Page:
A number of years ago, a colleague and I stopped for a quick bite at a small fast food restaurant after a spiritually inspiring event. We had spent the afternoon with a large crowd of fellow United Methodists. We worshipped. We prayed. We shared ministry hopes and dreams. The preacher for the event had been inspiring, reminding us all how important it was for Christians to live beyond Sunday morning piety. Amen! Yes indeed! It had been a great afternoon!
As we sat down to enjoy our meal, a young family sat down at the table next to us. The parents looked travel-weary. Mom sat down, juggling a bottle and a baby. Dad herded three small girls to the undersized table. He then pulled over another chair from a neighboring empty table so that everyone in the family could sit and eat. As we watched, my colleague and I shared memories of traveling with our young families, and we smiled knowingly at the parents.
Four adults sporting United Methodist name tags from the same conference we had attended came into the restaurant. They claimed the only available table left in the small eating area. One of the four realized there were only three chairs at the table, and that the young family next to them was using five chairs. To our utter amazement, this United Methodist sister turned to the young mother and informed her that her family had one of “their” chairs, and she wanted it back. Never mind that it meant someone else would be without a chair. The chair belonged to her table! And so the young family graciously juggled children, drinks, and hot dogs to accommodate the woman’s demand.
I was both stunned and ashamed in the same moment. In less than 30 minutes, the ministry and witness that was celebrated in worship was forgotten in practice. I found myself muttering, “Well, the least she could do was take off her name tag so no one would know she was a United Methodist!” My colleague responded with his own disappointment in the whole scene: “No wonder the world believes Christianity is irrelevant!”
This self-righteous attitude is not a new problem. The Apostle Paul instructed the Colossians: “Conduct yourselves wisely toward outsiders, making the most of the time. Let your speech be gracious, seasoned with salt, so that you may know how you ought to answer everyone.” (Colossians 4:5-6). Paul understood that if our daily living does not match what we profess on Sundays, we lose the opportunity to share the Good News of Jesus Christ. If our faith is not real for us, how can we expect others to accept it as real for themselves? Do we at least attempt to live with integrity? How do we treat other people? The world watches to see if following Jesus truly makes a difference in our lives, or if Christianity is just another slick sales promotion that totally fails to deliver.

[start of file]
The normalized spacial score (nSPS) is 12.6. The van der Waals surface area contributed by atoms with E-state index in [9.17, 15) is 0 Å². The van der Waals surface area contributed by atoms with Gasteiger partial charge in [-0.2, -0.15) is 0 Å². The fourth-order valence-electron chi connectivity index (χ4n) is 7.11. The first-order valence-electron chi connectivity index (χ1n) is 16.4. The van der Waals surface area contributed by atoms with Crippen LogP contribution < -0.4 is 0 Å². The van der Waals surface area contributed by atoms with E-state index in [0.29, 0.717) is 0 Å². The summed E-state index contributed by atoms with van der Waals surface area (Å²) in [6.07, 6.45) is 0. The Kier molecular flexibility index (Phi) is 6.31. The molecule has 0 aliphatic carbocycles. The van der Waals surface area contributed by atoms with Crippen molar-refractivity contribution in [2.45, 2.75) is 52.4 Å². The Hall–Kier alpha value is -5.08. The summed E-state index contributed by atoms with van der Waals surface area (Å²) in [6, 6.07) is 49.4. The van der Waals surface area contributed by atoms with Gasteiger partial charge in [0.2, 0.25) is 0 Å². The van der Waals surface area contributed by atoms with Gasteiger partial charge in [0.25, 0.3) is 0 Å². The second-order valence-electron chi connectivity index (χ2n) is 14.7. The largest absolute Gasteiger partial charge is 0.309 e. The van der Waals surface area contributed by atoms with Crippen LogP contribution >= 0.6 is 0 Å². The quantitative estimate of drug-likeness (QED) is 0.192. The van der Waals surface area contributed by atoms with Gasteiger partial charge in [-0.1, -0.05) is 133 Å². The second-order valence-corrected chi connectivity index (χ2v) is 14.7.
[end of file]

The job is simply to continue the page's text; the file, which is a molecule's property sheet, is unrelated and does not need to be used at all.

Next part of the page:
Yes, I realize each of us has a “bad witness” day from time to time. Thankfully, the Lord gives us many brothers and sisters to help stand in the gap. This day, it was my colleague’s turn to do so. He offered his chair to the struggling family, much to the chagrin of the demanding United Methodist woman. I do not know if this young family was Christian or not; I can only pray they were forgiving of our sister’s entitled, self-centered behavior.
“Conduct yourself wisely toward outsiders, making the most of the time.” Paul’s words to the Colossians continue to challenge me to be more aware of how I “conduct myself toward outsiders,” especially in the ordinary places of my everyday living. What we do in our daily walk with Christ really does make a difference!
Yours for the Journey, Pastor Kerrin